Tom was a person with vision for his own company and the industry at large. In his work for NGFA, he always understood that his service on the industry boards and committees was all about giving advice on actions and policies for the broad benefit and acted accordingly. He certainly managed his company well, but he helped manage the industry affairs quite well too. And most importantly, when Tom said he would do something, I was never disappointed in the outcome. He always accomplished what he said he would do. He was a committed individual.
I wish you and your family the very best going forward, and I offer my prayers. Tom will be missed by many in the grain business.
Kendell W. Keith
TRC Consulting, Ltd.
Over the years, US wheat producers have had no better partner in the grain export industry than Tom Hammond — with whom we have worked to expand US wheat exports to the broad benefit of the entire wheat industry chain.
No doubt beginning with origins from his own personal and corporate self-interests in recognizing that the work eventually was directly tied to bottom-line benefits, Tom was a rock-solid partner for U.S. Wheat Associates in devoting not only his own personal time, but encouraging the same from his staff and dedicating the resources of the company to partner with USW on scores of market development activities abroad and in the US.
Many of USW’s foreign staff have fond recollections of Tom traveling with Paul Dickerson or myself to far off places like Yemen, Egypt, Kenya, Uganda, Costa Rica, Guatemala and countless others all in the pursuit of opening one more door for US wheat exports. Selflessly, Tom devoted CGI’s own resources by encouraging his staff – Mike Wong, Ron Williams, Amer Badawi and others – to travel to equally far off places to participate in USW sponsored seminars, conferences and workshops held for foreign wheat importers across Latin America, Asia and the Middle East. To help us provide training for our own staff, on several occasions, Tom allowed one of our newer employees to sit in on CGI’s trading room for a week or more just to observe, learn about and appreciate the inner workings of the grain trading and export business. This has helped us to place better qualified and more competent people in the field. And perhaps even putting aside some personal and corporate self-interest, Tom played the honest broker in protecting all party’s interests in allowing the discussion for USW to hire then-CGI Chairman, “Charlie” Utsunomiya to become the Director of the Japan office for USW.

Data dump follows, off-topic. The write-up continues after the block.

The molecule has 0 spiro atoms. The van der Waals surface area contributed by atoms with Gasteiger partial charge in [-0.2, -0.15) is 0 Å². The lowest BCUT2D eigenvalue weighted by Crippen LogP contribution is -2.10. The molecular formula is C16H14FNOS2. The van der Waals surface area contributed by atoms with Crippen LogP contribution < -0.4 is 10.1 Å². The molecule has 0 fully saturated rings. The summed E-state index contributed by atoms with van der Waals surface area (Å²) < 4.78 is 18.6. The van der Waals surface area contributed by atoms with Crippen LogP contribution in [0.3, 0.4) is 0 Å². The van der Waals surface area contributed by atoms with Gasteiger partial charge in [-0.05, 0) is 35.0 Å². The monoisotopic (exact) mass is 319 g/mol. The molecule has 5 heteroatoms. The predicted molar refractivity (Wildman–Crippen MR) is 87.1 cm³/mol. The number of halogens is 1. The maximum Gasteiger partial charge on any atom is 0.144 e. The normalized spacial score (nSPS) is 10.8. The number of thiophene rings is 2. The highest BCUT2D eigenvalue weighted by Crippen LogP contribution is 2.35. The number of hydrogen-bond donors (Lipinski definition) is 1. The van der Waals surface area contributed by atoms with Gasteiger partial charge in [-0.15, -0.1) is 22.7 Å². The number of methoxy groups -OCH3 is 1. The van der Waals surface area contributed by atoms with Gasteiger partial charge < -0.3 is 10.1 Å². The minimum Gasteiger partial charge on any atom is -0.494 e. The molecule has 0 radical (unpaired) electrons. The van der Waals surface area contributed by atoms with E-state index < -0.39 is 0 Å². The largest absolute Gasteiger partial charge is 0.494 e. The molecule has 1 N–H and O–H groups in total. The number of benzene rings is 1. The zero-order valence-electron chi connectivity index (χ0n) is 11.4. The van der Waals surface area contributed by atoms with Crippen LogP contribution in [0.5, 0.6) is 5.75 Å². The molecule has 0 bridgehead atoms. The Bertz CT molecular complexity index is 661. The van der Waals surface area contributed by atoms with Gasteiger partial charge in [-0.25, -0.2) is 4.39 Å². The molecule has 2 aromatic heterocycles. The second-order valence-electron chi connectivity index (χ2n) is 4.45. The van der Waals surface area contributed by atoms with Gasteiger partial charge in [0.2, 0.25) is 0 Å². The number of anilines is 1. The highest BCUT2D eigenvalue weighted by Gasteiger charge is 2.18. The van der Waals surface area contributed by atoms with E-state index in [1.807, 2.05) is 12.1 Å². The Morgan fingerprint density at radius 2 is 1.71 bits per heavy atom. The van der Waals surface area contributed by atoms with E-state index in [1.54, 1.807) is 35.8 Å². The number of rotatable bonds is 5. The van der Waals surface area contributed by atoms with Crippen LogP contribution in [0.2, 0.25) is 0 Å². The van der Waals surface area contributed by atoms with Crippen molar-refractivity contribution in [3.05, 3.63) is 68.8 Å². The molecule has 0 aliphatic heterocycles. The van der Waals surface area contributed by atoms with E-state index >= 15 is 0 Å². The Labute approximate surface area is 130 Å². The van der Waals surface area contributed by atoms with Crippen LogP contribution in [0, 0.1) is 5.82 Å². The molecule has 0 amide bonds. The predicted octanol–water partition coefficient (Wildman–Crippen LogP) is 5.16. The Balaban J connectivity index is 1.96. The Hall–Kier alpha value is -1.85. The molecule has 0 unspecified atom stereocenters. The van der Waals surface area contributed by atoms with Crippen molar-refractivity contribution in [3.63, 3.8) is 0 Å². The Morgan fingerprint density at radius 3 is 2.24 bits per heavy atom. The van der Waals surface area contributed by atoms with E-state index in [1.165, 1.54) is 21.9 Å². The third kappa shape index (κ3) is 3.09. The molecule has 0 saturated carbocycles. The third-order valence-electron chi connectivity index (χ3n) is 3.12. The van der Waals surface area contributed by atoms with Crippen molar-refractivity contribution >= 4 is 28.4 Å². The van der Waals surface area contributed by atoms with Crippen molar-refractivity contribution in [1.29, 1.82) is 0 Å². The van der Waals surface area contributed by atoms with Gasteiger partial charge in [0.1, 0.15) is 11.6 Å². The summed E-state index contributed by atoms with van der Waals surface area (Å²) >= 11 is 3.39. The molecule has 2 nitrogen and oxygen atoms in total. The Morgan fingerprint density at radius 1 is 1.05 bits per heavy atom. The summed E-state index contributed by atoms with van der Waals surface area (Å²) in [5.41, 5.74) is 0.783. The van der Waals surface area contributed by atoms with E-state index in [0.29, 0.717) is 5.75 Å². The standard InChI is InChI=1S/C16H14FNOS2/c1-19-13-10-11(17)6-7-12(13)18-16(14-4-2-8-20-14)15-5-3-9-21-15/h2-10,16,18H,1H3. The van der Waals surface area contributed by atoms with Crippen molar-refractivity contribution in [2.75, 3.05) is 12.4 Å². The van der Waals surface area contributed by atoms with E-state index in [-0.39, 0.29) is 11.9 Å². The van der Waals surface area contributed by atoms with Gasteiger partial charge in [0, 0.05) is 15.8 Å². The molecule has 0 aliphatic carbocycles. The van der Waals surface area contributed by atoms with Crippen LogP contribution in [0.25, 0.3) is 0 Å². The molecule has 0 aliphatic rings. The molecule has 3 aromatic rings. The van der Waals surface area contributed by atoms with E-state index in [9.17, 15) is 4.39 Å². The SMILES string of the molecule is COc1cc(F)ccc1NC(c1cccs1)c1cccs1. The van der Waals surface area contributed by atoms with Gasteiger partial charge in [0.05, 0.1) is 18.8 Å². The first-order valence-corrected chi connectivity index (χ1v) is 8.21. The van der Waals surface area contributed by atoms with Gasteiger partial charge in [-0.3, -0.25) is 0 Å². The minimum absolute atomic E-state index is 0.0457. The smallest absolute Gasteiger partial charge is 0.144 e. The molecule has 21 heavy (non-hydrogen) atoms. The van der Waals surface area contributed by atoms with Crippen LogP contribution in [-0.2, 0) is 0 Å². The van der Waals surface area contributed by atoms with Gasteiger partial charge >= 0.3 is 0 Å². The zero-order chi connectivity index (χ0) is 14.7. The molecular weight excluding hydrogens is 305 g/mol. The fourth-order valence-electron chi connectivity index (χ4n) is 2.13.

Tom was always gracious in voicing his disagreements with us over those few USW policies and pursuits that were, in his judgment, perhaps not in the best interests of CGI or the grain export industry, yet he always remained a steadfast supporter and user of USW’s resources, programs and activities in the field to partner the entire industry into a more cohesive, effective and profitable environment.
Over the past 37 years, Tom has been at various times to me a competitor, a colleague, a sounding board, a balance, a partner, and perhaps most importantly, someone that I considered a close personal friend. He is already sorely missed.
Vice President of Overseas Operations
U.S. Wheat Associates, Inc.